of the marketplace and estimates. Since this chart is not
continually updated, actual numbers will be higher, but the
numbers given will serve as an estimate of rarity.
Notice that by RIC 35 there are no
DAFNE types issued from workshops gamma and S. These workshops
were used to strike the campgate coins for Constantine II and
|30 (mid 327)||
|35 (Jan. 328 into 329)||
|38 ✶ (Jan. 328 until late 329)||
|38 • (late 329 into early 330)||
There is only one more Dafne type to talk about, and it is
an obverse not mentioned in RIC. It is an eyes heavenward type
without the obverse inscription (anepigraphic). Though not
listed in RIC, there is an example included in the Voetter
catalogue of 1909 “Constantinvs Junior Inbesonders seine Münzen
als Augustus und die gleichzeitigen Kupferprägungen in den
römischen Münzstätten” from workshop B
Voetter catalogue of 1909 “Constantinvs Junior Inbesonders seine Münzen als Augustus und die gleichzeitigen Kupferprägungen in den römischen Münzstätten”
Maurice also mentions an unpublished coin with diademed head
and no legend..."une tete diademee sans legende" (pg 514 #3) in
his 1911 book "Numismatique Constantinienne"
So for some reason Bruun did not have
this type in RIC VII, perhaps oversight or he did not believe
the type actually existed; but it was "rediscovered" in 1989.
According to Speck and Huston in "Constantine's Dafne
Coinage at Constantinople", note 8, there were three specimens
of this coin in the Bankhaus H. Aufhaeuser Munich auctions 7.
1990, 777; 8, 1991, 704; and 9, 1992, 522. Two of these coins
were officina A and one was officina S. Speck and Huston placed
this type with the other 'raised eyes' type for chronology but
speculated that these coins could have been for special
Quite a few examples have since
turned up since Speck and Huston wrote their catalogue, with
examples from every workshop noted. Today this type would still
be rated rare, but not nearly as rare as not being in RIC might
deeply his soul was impressed by the power of divine faith may
be understood from the circumstance that he directed his
likeness to be stamped on the golden coin of the empire with
eyes uplifted as in the posture of prayer to God: and this money
became current throughout the Roman world." Eusebius (IV.15)
The above coin is a very rare, possibly unique coin from
Helena. It is very similar in style to Constantine's Dafne
coinage and was probably issued at the same time. The obverse
is anepigraphic and the reverse is Victory seated on a cippus,
right foot on a prow; holding a cornucopia in the left arm,
and right holding an olive branch.
Ammianus Marcellinus, The Later Roman Empire, Translated by Walter Hamilton, New York: Penguin Classics, 1986.
Aurelius Victor, Liber de Caesaribus (Book on the Caesars), edited by H.W. Bird.
Chronicon Paschale, translated by Michael Whitby and Mary Whitby, Liverpool University Press, 1990.
Ecclesiastical History of John, Bishop of Ephesus, Translated from the original Syriac by R. Payne Smith, Oxford University Press, 1860.
Eusebius, Life of Constantine, edited by Averil Cameron & Stuart Hall, Oxford University Press,1999.
Procopius, Buildings, translated by H.B. Dewing & Glanville Downey, Loeb Classical Library, 1940.
John McGregor, "Constantiniana Dafne: A Different Point of View". Journal for the Society of Ancient Numismatics 15, No. 3 (Fall 1984) : 44-46.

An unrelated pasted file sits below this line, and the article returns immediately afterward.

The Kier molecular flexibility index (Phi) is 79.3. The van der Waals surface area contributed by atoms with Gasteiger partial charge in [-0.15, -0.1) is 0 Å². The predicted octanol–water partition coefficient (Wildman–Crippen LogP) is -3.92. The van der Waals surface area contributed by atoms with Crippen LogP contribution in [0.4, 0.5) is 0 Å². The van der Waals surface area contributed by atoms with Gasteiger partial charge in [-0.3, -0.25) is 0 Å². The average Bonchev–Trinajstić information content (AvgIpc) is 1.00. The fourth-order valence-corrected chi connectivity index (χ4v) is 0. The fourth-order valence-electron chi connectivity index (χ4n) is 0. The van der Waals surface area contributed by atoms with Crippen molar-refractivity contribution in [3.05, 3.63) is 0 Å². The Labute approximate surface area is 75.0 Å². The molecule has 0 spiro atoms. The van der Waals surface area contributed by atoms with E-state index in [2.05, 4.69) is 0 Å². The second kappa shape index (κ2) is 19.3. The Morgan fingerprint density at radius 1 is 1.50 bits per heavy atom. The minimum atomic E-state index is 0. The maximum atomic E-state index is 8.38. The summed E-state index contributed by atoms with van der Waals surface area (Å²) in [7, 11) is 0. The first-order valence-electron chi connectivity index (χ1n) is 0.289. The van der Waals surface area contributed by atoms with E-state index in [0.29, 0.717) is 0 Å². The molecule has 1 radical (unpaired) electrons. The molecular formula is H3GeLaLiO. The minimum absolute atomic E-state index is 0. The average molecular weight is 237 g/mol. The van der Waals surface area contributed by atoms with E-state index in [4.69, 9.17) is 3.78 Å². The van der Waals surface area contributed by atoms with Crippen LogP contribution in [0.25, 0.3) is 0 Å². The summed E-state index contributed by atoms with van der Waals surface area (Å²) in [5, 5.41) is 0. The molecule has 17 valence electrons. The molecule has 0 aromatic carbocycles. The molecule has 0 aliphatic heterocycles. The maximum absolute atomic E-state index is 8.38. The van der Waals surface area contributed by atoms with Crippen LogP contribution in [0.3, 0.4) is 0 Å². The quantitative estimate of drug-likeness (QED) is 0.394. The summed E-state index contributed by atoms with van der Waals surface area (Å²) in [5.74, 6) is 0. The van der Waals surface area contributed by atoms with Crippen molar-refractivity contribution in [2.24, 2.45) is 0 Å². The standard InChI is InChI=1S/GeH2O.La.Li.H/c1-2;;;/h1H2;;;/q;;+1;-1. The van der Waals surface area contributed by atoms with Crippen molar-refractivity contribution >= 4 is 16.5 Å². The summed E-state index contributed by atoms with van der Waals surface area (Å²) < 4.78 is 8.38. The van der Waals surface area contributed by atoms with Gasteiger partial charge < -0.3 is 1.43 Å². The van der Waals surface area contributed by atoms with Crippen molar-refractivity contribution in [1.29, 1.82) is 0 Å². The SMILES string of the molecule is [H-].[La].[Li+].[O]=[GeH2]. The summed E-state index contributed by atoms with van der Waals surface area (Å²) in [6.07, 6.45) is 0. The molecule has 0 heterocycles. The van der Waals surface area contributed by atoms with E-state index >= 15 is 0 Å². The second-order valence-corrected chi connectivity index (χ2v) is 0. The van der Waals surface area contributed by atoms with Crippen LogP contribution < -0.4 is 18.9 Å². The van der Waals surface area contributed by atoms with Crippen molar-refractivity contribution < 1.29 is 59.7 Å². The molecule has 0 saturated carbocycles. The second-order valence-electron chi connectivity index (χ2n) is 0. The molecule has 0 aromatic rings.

R. S. Speck and Stephen M. Huston, Constantine's Dafne Coinage at Constantinople, Stephen M. Huston, 1992.
R. Mowat, “Constantiniana Dafne.” Bulletin de la Société nationale des antiquaires de France (1912) : 310- 315.
Sutherland and Carson, Roman Imperial Coinage VII. Spink
& Son, 1997.
Jules Maurice, Numismatique Constantinienne, 1908
Otto Voetter, “Constantinvs Junior Inbesonders seine Münzen
als Augustus und die gleichzeitigen Kupferprägungen in den
römischen Münzstätten” 1909
Otto Voetter,"Die Münzen der römischen Kaiser, Kaiserinnen und Caesaren von Diocletianus bis Romulus, Katalog der hinterlassenen Sammlung und Aufzeichnung des Herrn Paul Gerin" 1921
1 This quote is from Seth W. Stevenson, A Dictionary of Roman Coins, originally published in 1889. He is referencing Eckhel, Doctrina Numorum Veterum, 8 vols., published 1792-1798.
2Chronicon Paschale 284- 628 A.D. Translated by Michael and Mary Whitby. New York: Liverpool University Press (2007) : 15.
3 RIC VII Rome 298. The reverse is SALVS REIP bridge with three arches, whereon emperor advancing right in military dress, holding transverse spear, shield, preceded by Victory, holding trophy, turning head towards him, in front, suppliant; beneath, to left, Danube resting; in exergue DANVBIS. This medallion was struck between 327-333. For an article on this medallion see Andreas Alföldi, “Die Donaubrücke Constantins des Grossen und verwandte historische Darstellungen auf spätrömischen Münzen” Zeitschrift für Numismatik 36 (1926) : 161- 167.
4 Ammianus Marcellinus book 27, v-5.
5For more on the chronology of the bridge's destruction, see the article by E.A. Thompson, “Constantine, Constantius II and the Lower Danube Frontier,” Hermes 84 (1956) : 372- 381.
6 John Melville Jones, A Dictionary of Ancient Roman Coins. Numismatic Fine Arts Intl (1990) : 81.
7 John of Ephesus lived circa A.D. 507- 588 and spent many years in Constantinople. Translated from the original Syriac by R. Payne Smith in Ecclesiastical History of John, Bishop of Ephesus, Oxford University Press, 1860 : Book III, section 8 talks about the fort.
8T. D. Barnes, “The Victories of Constantine.” Zeitschrift für Papyrologie und Epigraphik 20 (1976) : 153.
9Harold Mattingly, The Man in the Roman Street. New York: W. W. Norton & Company (1976) : 79.
10Annalina Calo Levi, "Barbarians on Roman imperial coins and sculpture." American Numismatic Society 1952 (offprint)
11Noel Lenski, The Cambridge Companion to the Age of Constantine. Cambridge University Press, 2005, pg. 29.
12 Sutherland and Carson, Roman Imperial Coinage VII. Spink & Son (1997) : 574.
13 R. S. Speck & Stephen M. Huston, Constantine's Dafne Coinage at Constantinople, Stephen M. Huston (1992) : 10.
14 Samuel N.C. Lieu & Dominic Monserrat. From Constantine to Julian. Pagan and Byzantine: Views A source of History. Routledge (1996) : 5. For more on the meaning of the phrase "bull-neck" see Christer Bruun, "The Thick Neck of the Emperor Constantine. Slimy Snails and 'Quellenforschung'" Historia : Zeitschrift für alte Geschichte 44.4 (1995): 459 – 480.
15 R. S. Speck & Stephen
M. Huston, Constantine's Dafne Coinage at Constantinople, Stephen
M. Huston (1992) : 10.
last modified on 11 April 2016